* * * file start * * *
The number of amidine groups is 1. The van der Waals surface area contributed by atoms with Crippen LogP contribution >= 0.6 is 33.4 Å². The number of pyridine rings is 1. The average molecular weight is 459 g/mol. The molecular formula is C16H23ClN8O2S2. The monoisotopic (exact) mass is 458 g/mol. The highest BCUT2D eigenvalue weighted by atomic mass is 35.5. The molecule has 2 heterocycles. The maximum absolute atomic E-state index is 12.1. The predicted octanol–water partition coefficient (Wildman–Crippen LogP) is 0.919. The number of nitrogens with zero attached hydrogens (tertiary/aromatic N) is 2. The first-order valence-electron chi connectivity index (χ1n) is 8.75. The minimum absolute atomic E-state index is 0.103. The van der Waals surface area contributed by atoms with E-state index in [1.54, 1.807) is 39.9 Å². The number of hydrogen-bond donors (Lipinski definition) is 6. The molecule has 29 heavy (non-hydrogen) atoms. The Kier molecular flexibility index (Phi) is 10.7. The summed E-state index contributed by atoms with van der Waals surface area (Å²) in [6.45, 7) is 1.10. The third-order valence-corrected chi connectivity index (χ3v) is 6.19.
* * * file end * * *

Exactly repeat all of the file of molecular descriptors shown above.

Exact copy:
The number of amidine groups is 1. The van der Waals surface area contributed by atoms with Crippen LogP contribution >= 0.6 is 33.4 Å². The number of pyridine rings is 1. The average molecular weight is 459 g/mol. The molecular formula is C16H23ClN8O2S2. The monoisotopic (exact) mass is 458 g/mol. The highest BCUT2D eigenvalue weighted by atomic mass is 35.5. The molecule has 2 heterocycles. The maximum absolute atomic E-state index is 12.1. The predicted octanol–water partition coefficient (Wildman–Crippen LogP) is 0.919. The number of nitrogens with zero attached hydrogens (tertiary/aromatic N) is 2. The first-order valence-electron chi connectivity index (χ1n) is 8.75. The minimum absolute atomic E-state index is 0.103. The van der Waals surface area contributed by atoms with E-state index in [1.54, 1.807) is 39.9 Å². The number of hydrogen-bond donors (Lipinski definition) is 6. The molecule has 29 heavy (non-hydrogen) atoms. The Kier molecular flexibility index (Phi) is 10.7. The summed E-state index contributed by atoms with van der Waals surface area (Å²) in [6.45, 7) is 1.10. The third-order valence-corrected chi connectivity index (χ3v) is 6.19.